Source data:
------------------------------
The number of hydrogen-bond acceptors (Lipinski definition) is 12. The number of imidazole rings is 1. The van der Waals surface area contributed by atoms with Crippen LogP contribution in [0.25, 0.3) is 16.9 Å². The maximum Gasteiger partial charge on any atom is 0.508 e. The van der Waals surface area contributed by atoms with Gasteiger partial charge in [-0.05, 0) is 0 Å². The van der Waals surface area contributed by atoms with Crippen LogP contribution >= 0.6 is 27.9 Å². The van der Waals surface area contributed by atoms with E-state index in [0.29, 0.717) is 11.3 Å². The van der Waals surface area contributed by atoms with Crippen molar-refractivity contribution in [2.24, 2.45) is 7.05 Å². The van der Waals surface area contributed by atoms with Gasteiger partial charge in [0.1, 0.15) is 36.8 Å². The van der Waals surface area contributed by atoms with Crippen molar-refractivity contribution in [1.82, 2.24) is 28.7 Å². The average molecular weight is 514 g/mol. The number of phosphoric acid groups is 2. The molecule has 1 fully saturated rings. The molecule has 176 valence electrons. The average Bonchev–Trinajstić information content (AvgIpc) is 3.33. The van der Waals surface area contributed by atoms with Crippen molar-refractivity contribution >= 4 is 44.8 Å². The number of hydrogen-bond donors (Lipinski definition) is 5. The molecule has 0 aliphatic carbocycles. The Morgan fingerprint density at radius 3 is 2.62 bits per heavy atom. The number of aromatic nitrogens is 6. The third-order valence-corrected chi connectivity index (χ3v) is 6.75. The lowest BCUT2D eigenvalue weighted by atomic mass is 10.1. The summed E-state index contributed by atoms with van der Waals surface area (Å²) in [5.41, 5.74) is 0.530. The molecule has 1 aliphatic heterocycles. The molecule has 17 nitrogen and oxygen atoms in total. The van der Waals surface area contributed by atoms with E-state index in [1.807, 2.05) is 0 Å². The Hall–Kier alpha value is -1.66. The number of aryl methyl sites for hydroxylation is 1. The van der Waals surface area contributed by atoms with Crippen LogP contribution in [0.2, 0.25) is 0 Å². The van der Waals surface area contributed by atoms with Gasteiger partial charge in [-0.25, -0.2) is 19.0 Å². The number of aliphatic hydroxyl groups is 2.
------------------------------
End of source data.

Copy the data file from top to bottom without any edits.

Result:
The number of hydrogen-bond acceptors (Lipinski definition) is 12. The number of imidazole rings is 1. The van der Waals surface area contributed by atoms with Crippen LogP contribution in [0.25, 0.3) is 16.9 Å². The maximum Gasteiger partial charge on any atom is 0.508 e. The van der Waals surface area contributed by atoms with Gasteiger partial charge in [-0.05, 0) is 0 Å². The van der Waals surface area contributed by atoms with Crippen LogP contribution >= 0.6 is 27.9 Å². The van der Waals surface area contributed by atoms with E-state index in [0.29, 0.717) is 11.3 Å². The van der Waals surface area contributed by atoms with Crippen molar-refractivity contribution in [2.24, 2.45) is 7.05 Å². The van der Waals surface area contributed by atoms with Gasteiger partial charge in [0.1, 0.15) is 36.8 Å². The van der Waals surface area contributed by atoms with Crippen molar-refractivity contribution in [1.82, 2.24) is 28.7 Å². The average molecular weight is 514 g/mol. The number of phosphoric acid groups is 2. The molecule has 1 fully saturated rings. The molecule has 176 valence electrons. The average Bonchev–Trinajstić information content (AvgIpc) is 3.33. The van der Waals surface area contributed by atoms with Crippen molar-refractivity contribution >= 4 is 44.8 Å². The number of hydrogen-bond donors (Lipinski definition) is 5. The molecule has 0 aliphatic carbocycles. The Morgan fingerprint density at radius 3 is 2.62 bits per heavy atom. The number of aromatic nitrogens is 6. The third-order valence-corrected chi connectivity index (χ3v) is 6.75. The lowest BCUT2D eigenvalue weighted by atomic mass is 10.1. The summed E-state index contributed by atoms with van der Waals surface area (Å²) in [5.41, 5.74) is 0.530. The molecule has 1 aliphatic heterocycles. The molecule has 17 nitrogen and oxygen atoms in total. The van der Waals surface area contributed by atoms with E-state index in [1.807, 2.05) is 0 Å². The Hall–Kier alpha value is -1.66. The number of aryl methyl sites for hydroxylation is 1. The van der Waals surface area contributed by atoms with Crippen LogP contribution in [0.2, 0.25) is 0 Å². The van der Waals surface area contributed by atoms with Gasteiger partial charge in [-0.25, -0.2) is 19.0 Å². The number of aliphatic hydroxyl groups is 2.